Understanding soil pH is also essential because if the soil is too acidic or alkaline, it prevents the uptake of certain nutrients, and it will affect the soil microbiome making the habitat more conducive to Bacteria that prefer a more alkaline condition or Fungi that prefer more acid conditions.

Every grower should aim to balance the nutrient requirements of the crop with the available nutrients in the ground, correcting deficiencies, and excesses. 

Soil, leaf, and sap analysis are wonderful tools to ensure this balance is achieved. Talborne strongly recommends that growers continuously monitor their soils and keep a record of their interventions to optimize the uptake of nutrients that their crop requires.

Fertilizer which does not supplement the soil’s deficiencies to meet the crops’ requirements or has too low levels of nutrients, means a compromised yield, poor quality, and wasted budget.

Too much fertilizer or the incorrect balance of nutrients for the crop is a waste of money and can even cause toxicity – again leading to poor yields and quality.

Soil is made up of mineral particles, organic matter, water, air and living organisms. The mineral particles are a mixture of sizes. The larger particles are sand, and the smaller particles are called silt and clay. The size and composition of these particles gives the soil a physical property that determines many other properties such as water retention, nutrient leaching, cation exchange capacity (CEC), aeration, compaction, and many others.

Understanding the type of soil that you are planting in is essential for planning your crop nutrition requirements. For example, soils that mostly contain sand and very little clay or silt are known as sandy soils. These soils allow for water to drain very quickly and are prone to losing nutrients to leaching. In order to help these soils’ maintain their nutrients, replenish with organic matter like compost and natural organic fertilizers.

Another example of physical properties impacting on crop health: Soils that contain a lot of clay will become easily compacted limiting root development. Poor drainage can create anaerobic conditions that could lead to pathogenic microbes becoming dominant in the soil, causing plant diseases like root rot. Soil scientists and agronomists will be able to provide more insight into how these factors affect your farm.


What is Healthy Soil?

Soil health is defined as the continued capacity of soil to function as a vital living ecosystem that sustains plants, animals, and humans. Soil does all this by performing five essential functions:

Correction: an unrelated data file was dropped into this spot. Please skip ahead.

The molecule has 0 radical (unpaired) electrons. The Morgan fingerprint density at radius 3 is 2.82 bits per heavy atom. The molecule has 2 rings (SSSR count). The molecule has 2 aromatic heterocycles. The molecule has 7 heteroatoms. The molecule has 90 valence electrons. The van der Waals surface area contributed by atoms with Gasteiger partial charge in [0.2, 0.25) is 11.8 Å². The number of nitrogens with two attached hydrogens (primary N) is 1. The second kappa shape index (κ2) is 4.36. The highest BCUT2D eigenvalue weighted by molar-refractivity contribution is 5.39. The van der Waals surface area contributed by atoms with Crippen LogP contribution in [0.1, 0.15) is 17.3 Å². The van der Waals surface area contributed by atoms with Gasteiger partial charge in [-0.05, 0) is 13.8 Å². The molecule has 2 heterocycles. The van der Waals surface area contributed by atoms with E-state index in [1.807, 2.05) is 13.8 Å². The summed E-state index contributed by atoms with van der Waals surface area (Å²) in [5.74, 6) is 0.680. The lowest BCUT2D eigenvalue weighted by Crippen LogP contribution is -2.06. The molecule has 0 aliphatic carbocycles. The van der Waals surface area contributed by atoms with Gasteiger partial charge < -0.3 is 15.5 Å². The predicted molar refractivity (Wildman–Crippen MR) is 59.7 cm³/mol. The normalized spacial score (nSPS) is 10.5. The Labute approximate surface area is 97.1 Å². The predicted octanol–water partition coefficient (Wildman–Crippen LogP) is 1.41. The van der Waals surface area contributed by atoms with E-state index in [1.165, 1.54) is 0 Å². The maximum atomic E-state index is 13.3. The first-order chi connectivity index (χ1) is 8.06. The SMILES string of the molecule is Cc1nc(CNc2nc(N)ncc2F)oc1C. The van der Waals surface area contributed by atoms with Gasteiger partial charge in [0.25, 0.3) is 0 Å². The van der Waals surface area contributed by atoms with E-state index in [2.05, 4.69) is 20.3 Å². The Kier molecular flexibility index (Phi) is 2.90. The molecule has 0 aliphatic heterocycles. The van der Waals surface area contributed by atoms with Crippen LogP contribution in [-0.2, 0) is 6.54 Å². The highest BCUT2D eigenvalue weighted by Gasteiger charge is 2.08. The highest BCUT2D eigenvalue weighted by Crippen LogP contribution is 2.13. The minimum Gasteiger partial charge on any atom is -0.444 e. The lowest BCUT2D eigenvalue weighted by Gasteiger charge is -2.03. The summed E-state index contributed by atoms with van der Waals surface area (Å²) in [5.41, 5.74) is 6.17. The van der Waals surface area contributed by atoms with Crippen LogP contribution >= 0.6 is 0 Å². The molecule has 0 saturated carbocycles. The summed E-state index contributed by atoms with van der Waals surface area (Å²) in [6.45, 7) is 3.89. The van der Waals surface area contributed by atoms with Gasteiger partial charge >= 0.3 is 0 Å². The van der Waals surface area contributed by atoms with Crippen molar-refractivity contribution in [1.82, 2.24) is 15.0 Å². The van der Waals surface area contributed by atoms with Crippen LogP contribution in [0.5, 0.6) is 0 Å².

• Regulating water – Soil helps control where rain, snowmelt, and irrigation water goes. Water flows over the land or into and through the soil.
  • Sustaining plant and animal life – The diversity and productivity of living things depends on soil.
  • Filtering and buffering potential pollutants – The minerals and microbes in soil are responsible for filtering, buffering, degrading, immobilizing, and detoxifying organic and inorganic materials, including industrial and municipal by-products and atmospheric deposits.
  • Cycling nutrients – Carbon, nitrogen, phosphorus, and many other nutrients are stored, transformed, and cycled in the soil.
  • Providing physical stability and support – Soil structure provides a medium for plant roots. Soils also provide support for infrastructure such as buildings and protection for archaeological treasures.

The main principles to manage soil for health are:

  • Maximize Presence of Living Roots
  • Minimize Disturbance (Physical and Chemical)
  • Maximize Soil Cover
  • Maximize Biodiversity

As world population and food production demands rise, keeping our soil healthy and productive is of paramount importance. By farming using soil health principles and systems that include no-till, cover cropping, and diverse rotations, more and more farmers are increasing their soil’s organic matter and improving microbial activity. As a result, farmers are sequestering more carbon, increasing water infiltration, improving wildlife and pollinator habitat—all while harvesting better profits and often better yields.

  • Maximize presence of Living Roots
  • Minimize Disturbance (Physical and Chemical)
  • Maximize soil Cover
  • Maximize crop Biodiversity

As world population and food production demands rise, keeping our soil healthy and productive is of paramount importance. By farming using soil health principles and regenerative systems that include no-till, cover cropping, and crop rotations, more and more farmers are increasing their soil’s organic matter and improving microbial activity.

As a result, farmers are sequestering more carbon, increasing water infiltration, improving wildlife and pollinator habitat—all while harvesting better profits though reduced inputs and better yields.

Soil degradation describes what happens when the quality of soil declines and diminishes its capacity to support animals and plants. Soil can lose certain physical, chemical, or biological qualities that underpin the web of life within it.

Soil erosion is a part of soil degradation. It’s when the topsoil and nutrients are lost either naturally, such as via wind or water erosion, or due to human actions, such as poor land management.

It takes hundreds of years to form just one Inch of soil, yet it can be lost in 10 – 20 years.

A third of the world’s soil is moderately to highly degraded, threatening global food supplies, increasing carbon emissions, and foreshadowing mass migration. A change in farming practices has never been more urgent.

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Copyright 2022 by Talborne Organics (Pty) Ltd.
Terms & Conditions / Privacy Policy / Sitemap